Here’s Why the Supreme Court Ruled Against Obamacare

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The U.S. Supreme Court decided back in June that in limited circumstances, for-profit companies can claim religious exemption to the Affordable Care Act’s contraceptive mandate. The decision, which applies to two companies owned by Christian families, was narrow, with the five more conservative judges — Chief Justice John Roberts and Justices Samuel Alito, Anthony Kennedy, Antonin Scalia, and Clarence Thomas — ruling that the healthcare reform’s mandated contraception coverage violated a federal law protecting religious freedom.

Justices Stephen Breyer, Elena Kagan, Ruth Bader Ginsburg, and Sonia Sotomayor voted against the majority. And while the decision was narrow, the implications of the ruling are vast. The ruling provides a precedent for other for-profit companies to challenge a number of laws that may be said to violate their religious beliefs.

“The Court says that the government has failed to show that the mandate is the least restrictive means of advancing its interest in guaranteeing cost-free access to birth control,” read a summary of the decision provided by the SCOTUS blog, meaning that those justices who wrote the majority opinion believe there are other ways the government can ensure that Americans employed by companies with religious objections to the mandate can obtain contraceptives.

Alito indicated in the majority opinion that such employees could obtain coverage through an accommodation that the Obama administration already made for religiously affiliated nonprofits, which allows health insurance companies to provide contraceptives without the involvement of the employer. Alito also noted that the “decision concerns only the contraceptive mandate and should not be understood to mean that all insurance mandates, that is for blood transfusions or vaccinations, necessarily fail if they conflict with an employer’s religious beliefs.”

At the most basic level, the court’s ruling has decided whether employers with religious objections to birth control may refuse to provide their workers with insurance that offers contraceptive coverage. The case also provided the Supreme Court an opportunity to examine complex legal and constitutional questions about religious freedom, the equality of female workers, and whether any protections exist in the Constitution or in federal statutes that excuse private, for-profit corporations from complying with the law because of their owner’s religious beliefs. But the justices largely eschewed a majority of those questions.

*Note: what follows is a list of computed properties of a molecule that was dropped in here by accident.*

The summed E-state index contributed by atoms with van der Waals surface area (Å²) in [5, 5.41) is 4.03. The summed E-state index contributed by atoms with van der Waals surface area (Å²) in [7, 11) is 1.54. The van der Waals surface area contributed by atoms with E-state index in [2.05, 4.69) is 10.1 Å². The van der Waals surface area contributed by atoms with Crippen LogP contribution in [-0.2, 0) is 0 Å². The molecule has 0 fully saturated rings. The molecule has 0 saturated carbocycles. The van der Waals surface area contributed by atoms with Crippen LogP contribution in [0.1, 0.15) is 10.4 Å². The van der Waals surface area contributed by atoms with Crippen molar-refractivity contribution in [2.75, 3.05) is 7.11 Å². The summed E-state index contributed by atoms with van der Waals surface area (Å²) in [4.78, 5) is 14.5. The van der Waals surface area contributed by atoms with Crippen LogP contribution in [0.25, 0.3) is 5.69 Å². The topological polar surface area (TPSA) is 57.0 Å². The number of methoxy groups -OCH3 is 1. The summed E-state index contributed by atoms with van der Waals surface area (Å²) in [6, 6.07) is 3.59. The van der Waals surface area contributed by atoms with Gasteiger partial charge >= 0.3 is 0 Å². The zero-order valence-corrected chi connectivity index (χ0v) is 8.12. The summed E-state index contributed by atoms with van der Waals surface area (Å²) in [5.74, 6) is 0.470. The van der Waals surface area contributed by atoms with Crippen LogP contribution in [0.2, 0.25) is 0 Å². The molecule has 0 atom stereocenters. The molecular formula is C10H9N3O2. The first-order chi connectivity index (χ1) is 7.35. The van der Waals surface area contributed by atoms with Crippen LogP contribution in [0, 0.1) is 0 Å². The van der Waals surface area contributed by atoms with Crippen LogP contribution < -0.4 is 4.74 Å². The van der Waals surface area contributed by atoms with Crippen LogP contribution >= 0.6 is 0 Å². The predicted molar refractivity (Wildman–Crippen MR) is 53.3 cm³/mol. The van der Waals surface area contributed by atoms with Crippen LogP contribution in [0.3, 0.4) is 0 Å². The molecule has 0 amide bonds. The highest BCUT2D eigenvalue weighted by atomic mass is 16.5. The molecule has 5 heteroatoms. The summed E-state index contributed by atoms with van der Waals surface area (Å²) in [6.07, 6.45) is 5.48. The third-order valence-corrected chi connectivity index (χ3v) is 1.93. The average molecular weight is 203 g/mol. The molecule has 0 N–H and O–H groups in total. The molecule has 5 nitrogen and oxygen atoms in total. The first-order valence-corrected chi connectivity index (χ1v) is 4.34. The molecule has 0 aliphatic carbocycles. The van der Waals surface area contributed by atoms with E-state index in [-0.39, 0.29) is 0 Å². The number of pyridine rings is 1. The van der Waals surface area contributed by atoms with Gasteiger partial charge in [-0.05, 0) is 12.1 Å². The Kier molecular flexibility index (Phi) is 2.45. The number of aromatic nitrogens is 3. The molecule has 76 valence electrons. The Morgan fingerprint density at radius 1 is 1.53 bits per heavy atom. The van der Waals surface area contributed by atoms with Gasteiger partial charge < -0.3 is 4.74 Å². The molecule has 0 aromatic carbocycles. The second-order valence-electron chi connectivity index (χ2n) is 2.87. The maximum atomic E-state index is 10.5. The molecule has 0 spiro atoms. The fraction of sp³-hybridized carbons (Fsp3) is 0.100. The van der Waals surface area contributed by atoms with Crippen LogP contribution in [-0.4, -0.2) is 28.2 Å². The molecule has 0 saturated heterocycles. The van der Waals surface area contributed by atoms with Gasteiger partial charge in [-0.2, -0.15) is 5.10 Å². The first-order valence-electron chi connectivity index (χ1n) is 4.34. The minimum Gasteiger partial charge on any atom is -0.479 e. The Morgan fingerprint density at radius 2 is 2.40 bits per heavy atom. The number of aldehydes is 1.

Since the passage of the healthcare reform law, more than four dozen lawsuits have been filed in federal court by various corporations challenging the birth control coverage mandate. Three federal appeals courts in Chicago, Denver, and Washington, D.C., struck down the contraception coverage rule, while two other appeal courts upheld it. With that so-called “circuit split” at the district court level and the great controversy over the mandate, the issue was taken up by the Supreme Court. Late last year, the court agreed to hear two particular cases involving for-profit corporations: the craft store chain Hobby Lobby Stores Inc. and Conestoga Wood Specialties Corp. On Monday, the court issued its decision.

The Obama administration said that for-profit companies like Hobby Lobby must comply with the healthcare reform’s mandated coverage provisions or face the associated fines. For example, by not offering comprehensive coverage to its employees, as is required by the employer mandate, Hobby Lobby would face fines of $1.3 million per day or fines of up to $26 million per year if the company stopped offering insurance entirely. That means that Hobby Lobby would be better off financially if it dropped employee insurance coverage altogether.

Hobby Lobby and Conestoga argued that the mandated coverage of birth control services is a “substantial burden” on their free exercise of religion by forcing them to provide a service that violates their religious beliefs. Even though employers pay for the insurance program and not the pills themselves, the plaintiffs stated in court briefs filed in February that the mandate still restricts their religious rights. They “object to being forced to facilitate abortion by providing abortifacients, and that objection does not turn on the independent decisions of their employees,” according to the papers.

With that argument defining the two cases — Burwell v. Hobby Lobby Stores and Conestoga Wood Specialties v. Burwell – the court’s interpretation of 1993’s Religious Freedom Restoration Act was essential in determining whether non-religious, for-profit corporations should be exempt from the contraceptive insurance mandate. Originally, the law was passed in response to a 1990 Supreme Court decision, Employment Division v. Smith, which made it more difficult for individuals and groups to obtain exemptions from laws and government actions that may burden religious practice.